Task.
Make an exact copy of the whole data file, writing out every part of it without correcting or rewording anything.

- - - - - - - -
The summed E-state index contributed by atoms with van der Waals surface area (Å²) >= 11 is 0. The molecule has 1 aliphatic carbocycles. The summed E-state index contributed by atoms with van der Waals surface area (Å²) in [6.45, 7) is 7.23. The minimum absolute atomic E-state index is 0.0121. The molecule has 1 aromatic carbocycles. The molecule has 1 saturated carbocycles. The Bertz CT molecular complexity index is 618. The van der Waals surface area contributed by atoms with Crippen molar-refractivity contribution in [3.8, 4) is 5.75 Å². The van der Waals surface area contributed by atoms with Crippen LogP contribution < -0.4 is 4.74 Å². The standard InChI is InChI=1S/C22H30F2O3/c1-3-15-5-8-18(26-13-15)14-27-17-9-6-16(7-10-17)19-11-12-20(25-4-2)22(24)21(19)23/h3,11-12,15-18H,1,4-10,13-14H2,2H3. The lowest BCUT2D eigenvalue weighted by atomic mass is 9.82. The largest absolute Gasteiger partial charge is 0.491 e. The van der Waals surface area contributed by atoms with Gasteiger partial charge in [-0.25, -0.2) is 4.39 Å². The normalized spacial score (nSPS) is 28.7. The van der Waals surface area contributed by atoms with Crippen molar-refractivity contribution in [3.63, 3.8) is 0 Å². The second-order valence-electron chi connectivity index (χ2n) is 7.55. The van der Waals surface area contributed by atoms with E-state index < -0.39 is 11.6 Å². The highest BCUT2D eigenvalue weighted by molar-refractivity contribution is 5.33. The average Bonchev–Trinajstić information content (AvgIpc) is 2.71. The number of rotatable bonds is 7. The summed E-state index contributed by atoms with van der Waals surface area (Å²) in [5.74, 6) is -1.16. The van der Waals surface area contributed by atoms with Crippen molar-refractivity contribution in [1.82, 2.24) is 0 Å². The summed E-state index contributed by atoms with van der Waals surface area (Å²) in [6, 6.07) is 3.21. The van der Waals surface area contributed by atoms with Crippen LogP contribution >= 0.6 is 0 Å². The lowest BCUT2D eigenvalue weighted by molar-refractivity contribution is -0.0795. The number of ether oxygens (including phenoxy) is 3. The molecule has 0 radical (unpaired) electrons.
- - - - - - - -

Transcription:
The summed E-state index contributed by atoms with van der Waals surface area (Å²) >= 11 is 0. The molecule has 1 aliphatic carbocycles. The summed E-state index contributed by atoms with van der Waals surface area (Å²) in [6.45, 7) is 7.23. The minimum absolute atomic E-state index is 0.0121. The molecule has 1 aromatic carbocycles. The molecule has 1 saturated carbocycles. The Bertz CT molecular complexity index is 618. The van der Waals surface area contributed by atoms with Crippen molar-refractivity contribution in [3.8, 4) is 5.75 Å². The van der Waals surface area contributed by atoms with Crippen LogP contribution < -0.4 is 4.74 Å². The standard InChI is InChI=1S/C22H30F2O3/c1-3-15-5-8-18(26-13-15)14-27-17-9-6-16(7-10-17)19-11-12-20(25-4-2)22(24)21(19)23/h3,11-12,15-18H,1,4-10,13-14H2,2H3. The lowest BCUT2D eigenvalue weighted by atomic mass is 9.82. The largest absolute Gasteiger partial charge is 0.491 e. The van der Waals surface area contributed by atoms with Gasteiger partial charge in [-0.25, -0.2) is 4.39 Å². The normalized spacial score (nSPS) is 28.7. The van der Waals surface area contributed by atoms with Crippen molar-refractivity contribution in [3.63, 3.8) is 0 Å². The second-order valence-electron chi connectivity index (χ2n) is 7.55. The van der Waals surface area contributed by atoms with E-state index < -0.39 is 11.6 Å². The highest BCUT2D eigenvalue weighted by molar-refractivity contribution is 5.33. The average Bonchev–Trinajstić information content (AvgIpc) is 2.71. The number of rotatable bonds is 7. The summed E-state index contributed by atoms with van der Waals surface area (Å²) in [5.74, 6) is -1.16. The van der Waals surface area contributed by atoms with Crippen molar-refractivity contribution in [1.82, 2.24) is 0 Å². The summed E-state index contributed by atoms with van der Waals surface area (Å²) in [6, 6.07) is 3.21. The van der Waals surface area contributed by atoms with Crippen LogP contribution >= 0.6 is 0 Å². The lowest BCUT2D eigenvalue weighted by molar-refractivity contribution is -0.0795. The number of ether oxygens (including phenoxy) is 3. The molecule has 0 radical (unpaired) electrons.